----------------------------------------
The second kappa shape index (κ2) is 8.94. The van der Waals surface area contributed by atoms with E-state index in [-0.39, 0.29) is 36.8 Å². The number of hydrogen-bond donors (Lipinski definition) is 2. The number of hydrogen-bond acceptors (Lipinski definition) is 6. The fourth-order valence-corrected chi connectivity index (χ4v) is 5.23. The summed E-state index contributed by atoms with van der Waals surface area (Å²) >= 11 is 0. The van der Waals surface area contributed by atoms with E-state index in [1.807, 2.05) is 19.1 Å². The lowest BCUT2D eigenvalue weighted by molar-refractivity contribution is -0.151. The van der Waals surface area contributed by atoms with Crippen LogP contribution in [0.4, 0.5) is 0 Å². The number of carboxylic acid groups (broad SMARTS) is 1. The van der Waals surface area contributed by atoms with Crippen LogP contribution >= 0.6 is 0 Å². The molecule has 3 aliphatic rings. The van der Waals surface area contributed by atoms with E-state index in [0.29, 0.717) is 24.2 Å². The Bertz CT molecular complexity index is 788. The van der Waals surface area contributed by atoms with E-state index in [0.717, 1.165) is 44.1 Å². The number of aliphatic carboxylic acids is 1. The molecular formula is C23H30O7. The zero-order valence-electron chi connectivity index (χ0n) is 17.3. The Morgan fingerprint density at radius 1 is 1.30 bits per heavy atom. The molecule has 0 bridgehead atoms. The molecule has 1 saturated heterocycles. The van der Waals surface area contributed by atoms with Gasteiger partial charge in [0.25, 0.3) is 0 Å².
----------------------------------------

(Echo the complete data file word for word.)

The second kappa shape index (κ2) is 8.94. The van der Waals surface area contributed by atoms with E-state index in [-0.39, 0.29) is 36.8 Å². The number of hydrogen-bond donors (Lipinski definition) is 2. The number of hydrogen-bond acceptors (Lipinski definition) is 6. The fourth-order valence-corrected chi connectivity index (χ4v) is 5.23. The summed E-state index contributed by atoms with van der Waals surface area (Å²) >= 11 is 0. The van der Waals surface area contributed by atoms with E-state index in [1.807, 2.05) is 19.1 Å². The lowest BCUT2D eigenvalue weighted by molar-refractivity contribution is -0.151. The van der Waals surface area contributed by atoms with Crippen LogP contribution in [0.4, 0.5) is 0 Å². The number of carboxylic acid groups (broad SMARTS) is 1. The van der Waals surface area contributed by atoms with Crippen LogP contribution >= 0.6 is 0 Å². The molecule has 3 aliphatic rings. The van der Waals surface area contributed by atoms with E-state index in [0.29, 0.717) is 24.2 Å². The Bertz CT molecular complexity index is 788. The van der Waals surface area contributed by atoms with E-state index in [0.717, 1.165) is 44.1 Å². The number of aliphatic carboxylic acids is 1. The molecular formula is C23H30O7. The zero-order valence-electron chi connectivity index (χ0n) is 17.3. The Morgan fingerprint density at radius 1 is 1.30 bits per heavy atom. The molecule has 0 bridgehead atoms. The molecule has 1 saturated heterocycles. The van der Waals surface area contributed by atoms with Gasteiger partial charge in [0.25, 0.3) is 0 Å².